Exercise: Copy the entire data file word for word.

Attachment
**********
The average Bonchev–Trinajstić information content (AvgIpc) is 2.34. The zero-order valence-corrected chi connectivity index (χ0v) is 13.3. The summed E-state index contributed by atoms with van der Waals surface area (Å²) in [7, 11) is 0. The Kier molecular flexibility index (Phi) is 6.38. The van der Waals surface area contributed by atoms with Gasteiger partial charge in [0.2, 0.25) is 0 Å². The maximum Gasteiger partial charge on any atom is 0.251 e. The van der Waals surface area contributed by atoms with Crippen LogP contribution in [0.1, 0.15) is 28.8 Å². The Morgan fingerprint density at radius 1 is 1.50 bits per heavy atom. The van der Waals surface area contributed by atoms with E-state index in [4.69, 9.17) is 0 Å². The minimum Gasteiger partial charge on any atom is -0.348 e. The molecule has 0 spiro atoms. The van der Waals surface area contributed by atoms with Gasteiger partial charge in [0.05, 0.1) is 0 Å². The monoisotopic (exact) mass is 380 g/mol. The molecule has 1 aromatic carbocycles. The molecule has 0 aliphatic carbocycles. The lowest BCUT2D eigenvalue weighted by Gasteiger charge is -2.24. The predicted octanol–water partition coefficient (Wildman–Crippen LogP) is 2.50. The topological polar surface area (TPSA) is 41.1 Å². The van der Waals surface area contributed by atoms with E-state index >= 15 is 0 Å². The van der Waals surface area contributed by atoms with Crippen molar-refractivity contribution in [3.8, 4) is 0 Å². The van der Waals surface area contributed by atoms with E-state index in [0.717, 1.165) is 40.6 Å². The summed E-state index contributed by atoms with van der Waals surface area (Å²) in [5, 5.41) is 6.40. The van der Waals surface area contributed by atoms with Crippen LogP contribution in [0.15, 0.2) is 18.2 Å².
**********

The average Bonchev–Trinajstić information content (AvgIpc) is 2.34. The zero-order valence-corrected chi connectivity index (χ0v) is 13.3. The summed E-state index contributed by atoms with van der Waals surface area (Å²) in [7, 11) is 0. The Kier molecular flexibility index (Phi) is 6.38. The van der Waals surface area contributed by atoms with Gasteiger partial charge in [0.2, 0.25) is 0 Å². The maximum Gasteiger partial charge on any atom is 0.251 e. The van der Waals surface area contributed by atoms with Crippen LogP contribution in [0.1, 0.15) is 28.8 Å². The Morgan fingerprint density at radius 1 is 1.50 bits per heavy atom. The van der Waals surface area contributed by atoms with E-state index in [4.69, 9.17) is 0 Å². The minimum Gasteiger partial charge on any atom is -0.348 e. The molecule has 0 spiro atoms. The van der Waals surface area contributed by atoms with Gasteiger partial charge in [0.05, 0.1) is 0 Å². The monoisotopic (exact) mass is 380 g/mol. The molecule has 1 aromatic carbocycles. The molecule has 0 aliphatic carbocycles. The lowest BCUT2D eigenvalue weighted by Gasteiger charge is -2.24. The predicted octanol–water partition coefficient (Wildman–Crippen LogP) is 2.50. The topological polar surface area (TPSA) is 41.1 Å². The van der Waals surface area contributed by atoms with E-state index >= 15 is 0 Å². The van der Waals surface area contributed by atoms with Crippen molar-refractivity contribution in [3.8, 4) is 0 Å². The van der Waals surface area contributed by atoms with E-state index in [0.717, 1.165) is 40.6 Å². The summed E-state index contributed by atoms with van der Waals surface area (Å²) in [5, 5.41) is 6.40. The van der Waals surface area contributed by atoms with Crippen LogP contribution in [0.15, 0.2) is 18.2 Å².